Tuesday, June 22, 2010

Empty Nest? Chicks Flying the Coop!!


This is an unusual post for me. One I might even regret sharing...probably in a few minutes.
I am wondering why I have rarely seen this subject addressed in a public forum when it's so prevalent. Only once (this AM, a few minutes ago), did I read a mom's true feelings about her son's high school graduation. And I instantly thought--"that is me". She wrote "They don’t talk much about the season of transition and yes, grief, that mothers feel when their babies grow up and drive off into the sunset. I’ll tiptoe back to my room for a good cry, then resume life in a busy household." Are most people afraid to reveal their true feelings because they're not all happy happy?

Our oldest children are 21, 19, and 18. They are in various ways preparing to leave our house. I guess all the children are, but those three are the most obvious.

Change means different things to parents and children. While I share their excitement, I cannot help but be sad--that my life is going to be empty without them. It's a perfect blend of excitement and dread, of happiness and loneliness, anticipation and sadness.

How do you mothers that have survivied this transition in your lives cope? I have hobbies, activities, chores, house maintenance, etc. to keep me busy until kingdom come. But how do you live with the empty spot that your children used to fill in your heart? I think I have invested the best portion of my life into them. Made sacrifices that I could never have imagined as a newlywed. Endured pain (physical and emotional) that the most seasoned writers won't attempt to convey!!

Come on, ladies. You KNOW what I'm talking about!!

~Joan, who is feeling a little melancholy this morning

5 comments:

Ceamz said...

We have spent our entire "grownup" lives taking care of them only to be fired!!! I feel what you are feeling too. I have no answers : (
(with children ages 27,25,11 and 10)

Kerri said...

Hi Joan,

I didn't want to think this about until the time came for me. I am in the transition time too, and it is a process, that I am not out of yet. When the melancholy comes, I pray, and that is the only remedy I have found. For the moment, I sigh and look to a new and different happy future. It is the alone and not needed feeling that is difficult at a time when I realize I am on the opposite side of the mountain of life. Thank heavens our Father in Heaven knows our sorrow! Bless you.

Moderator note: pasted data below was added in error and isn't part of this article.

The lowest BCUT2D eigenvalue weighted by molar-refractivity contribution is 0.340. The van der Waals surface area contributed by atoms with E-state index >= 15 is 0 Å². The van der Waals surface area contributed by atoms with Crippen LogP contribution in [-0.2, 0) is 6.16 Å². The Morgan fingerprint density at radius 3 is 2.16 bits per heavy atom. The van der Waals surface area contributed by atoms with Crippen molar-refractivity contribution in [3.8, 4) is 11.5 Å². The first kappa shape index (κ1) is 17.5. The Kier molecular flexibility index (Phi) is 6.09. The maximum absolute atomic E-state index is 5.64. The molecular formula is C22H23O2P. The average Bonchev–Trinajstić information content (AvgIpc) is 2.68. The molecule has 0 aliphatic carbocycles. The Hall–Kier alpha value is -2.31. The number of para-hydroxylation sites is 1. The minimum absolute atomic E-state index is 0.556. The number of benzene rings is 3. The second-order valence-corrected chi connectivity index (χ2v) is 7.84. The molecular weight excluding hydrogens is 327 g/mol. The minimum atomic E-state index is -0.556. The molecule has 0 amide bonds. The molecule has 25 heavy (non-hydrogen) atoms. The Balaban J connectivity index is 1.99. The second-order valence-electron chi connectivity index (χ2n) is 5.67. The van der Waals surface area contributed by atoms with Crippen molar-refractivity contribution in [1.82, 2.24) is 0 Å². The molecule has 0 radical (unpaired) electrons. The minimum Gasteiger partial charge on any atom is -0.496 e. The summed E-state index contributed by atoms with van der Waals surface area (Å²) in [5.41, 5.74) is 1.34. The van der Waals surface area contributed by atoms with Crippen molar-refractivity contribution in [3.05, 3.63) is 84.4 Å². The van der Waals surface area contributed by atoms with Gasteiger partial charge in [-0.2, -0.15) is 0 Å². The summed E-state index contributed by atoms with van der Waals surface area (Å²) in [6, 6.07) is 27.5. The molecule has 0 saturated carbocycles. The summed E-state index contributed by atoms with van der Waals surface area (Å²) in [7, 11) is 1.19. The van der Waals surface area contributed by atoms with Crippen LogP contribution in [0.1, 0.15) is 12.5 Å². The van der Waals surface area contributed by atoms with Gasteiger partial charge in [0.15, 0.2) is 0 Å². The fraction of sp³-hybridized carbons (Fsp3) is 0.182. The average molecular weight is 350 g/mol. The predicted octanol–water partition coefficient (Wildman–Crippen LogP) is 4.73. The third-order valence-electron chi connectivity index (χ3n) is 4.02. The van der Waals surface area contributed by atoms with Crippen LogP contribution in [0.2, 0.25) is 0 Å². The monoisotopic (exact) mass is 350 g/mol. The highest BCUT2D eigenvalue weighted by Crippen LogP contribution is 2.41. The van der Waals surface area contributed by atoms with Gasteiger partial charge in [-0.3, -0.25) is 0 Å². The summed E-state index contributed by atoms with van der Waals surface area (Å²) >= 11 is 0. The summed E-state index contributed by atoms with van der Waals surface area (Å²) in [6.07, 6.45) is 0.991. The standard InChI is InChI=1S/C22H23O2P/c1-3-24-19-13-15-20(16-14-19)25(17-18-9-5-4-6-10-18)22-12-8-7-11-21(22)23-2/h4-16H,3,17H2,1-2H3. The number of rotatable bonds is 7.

Lindah said...

My children are 49, 45, 41 and 39, but I remember very well the surprise emotional punch that came with the "loss" of my first child as she went off to college. We had been working together toward that goal, but when it was accomplished, I cried for days as I realized that her leaving was final. It was not a temporary trip to summer camp. I was not expecting such a deep emotional response. Time took care of it. Life went on. She was happy and I was so happy because of that. Bless you. It is a form of grieving and it will get better with time.

Sue Tokash said...

I find it so ironic that there are so many books out there to teach and guide people. Books on raising babies, puberty, coping with illness and dying. Yet not one book for women in the middle ages. It's like it is a taboo subject-empty nest syndrome,menopause and caring for elderly parents.

Carol said...

The melancholy will slowly be displaced by the love and pride of watching your children achieve and grow and become who they are meant to be. Remember the excitement and wonder of the new found independence when you were that age? As you go through a period of grieving their absence, try to replace the sadness that you are feeling with the feeling of excitement and wonder that they are feeling.

Remember that your children are your proudest accomplishments, and along with feeling your sadness, look forward to their future growth and accomplishments and relationships. They will enlarge your family and your circle of love.

And as for their place in your heart? They will always be there. They may be absent from your home, but never from your heart.